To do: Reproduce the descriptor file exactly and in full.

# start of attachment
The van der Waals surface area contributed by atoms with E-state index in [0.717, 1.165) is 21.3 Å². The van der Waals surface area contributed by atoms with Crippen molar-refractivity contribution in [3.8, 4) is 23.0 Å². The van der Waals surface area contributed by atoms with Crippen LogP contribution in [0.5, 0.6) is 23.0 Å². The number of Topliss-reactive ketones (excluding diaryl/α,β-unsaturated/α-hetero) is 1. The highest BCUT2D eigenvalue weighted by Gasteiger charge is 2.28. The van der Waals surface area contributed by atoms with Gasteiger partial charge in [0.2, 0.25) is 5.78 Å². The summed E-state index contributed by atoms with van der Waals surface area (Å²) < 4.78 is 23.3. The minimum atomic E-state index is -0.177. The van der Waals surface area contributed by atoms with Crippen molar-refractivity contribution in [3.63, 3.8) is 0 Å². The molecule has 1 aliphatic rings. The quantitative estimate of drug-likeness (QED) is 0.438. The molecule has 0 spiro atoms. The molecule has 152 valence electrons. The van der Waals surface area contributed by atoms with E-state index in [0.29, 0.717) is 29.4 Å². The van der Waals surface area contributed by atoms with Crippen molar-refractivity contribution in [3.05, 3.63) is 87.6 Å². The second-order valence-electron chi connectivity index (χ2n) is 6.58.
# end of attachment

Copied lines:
The van der Waals surface area contributed by atoms with E-state index in [0.717, 1.165) is 21.3 Å². The van der Waals surface area contributed by atoms with Crippen molar-refractivity contribution in [3.8, 4) is 23.0 Å². The van der Waals surface area contributed by atoms with Crippen LogP contribution in [0.5, 0.6) is 23.0 Å². The number of Topliss-reactive ketones (excluding diaryl/α,β-unsaturated/α-hetero) is 1. The highest BCUT2D eigenvalue weighted by Gasteiger charge is 2.28. The van der Waals surface area contributed by atoms with Gasteiger partial charge in [0.2, 0.25) is 5.78 Å². The summed E-state index contributed by atoms with van der Waals surface area (Å²) < 4.78 is 23.3. The minimum atomic E-state index is -0.177. The van der Waals surface area contributed by atoms with Crippen molar-refractivity contribution in [3.63, 3.8) is 0 Å². The molecule has 1 aliphatic rings. The quantitative estimate of drug-likeness (QED) is 0.438. The molecule has 0 spiro atoms. The molecule has 152 valence electrons. The van der Waals surface area contributed by atoms with E-state index in [0.29, 0.717) is 29.4 Å². The van der Waals surface area contributed by atoms with Crippen molar-refractivity contribution in [3.05, 3.63) is 87.6 Å². The second-order valence-electron chi connectivity index (χ2n) is 6.58.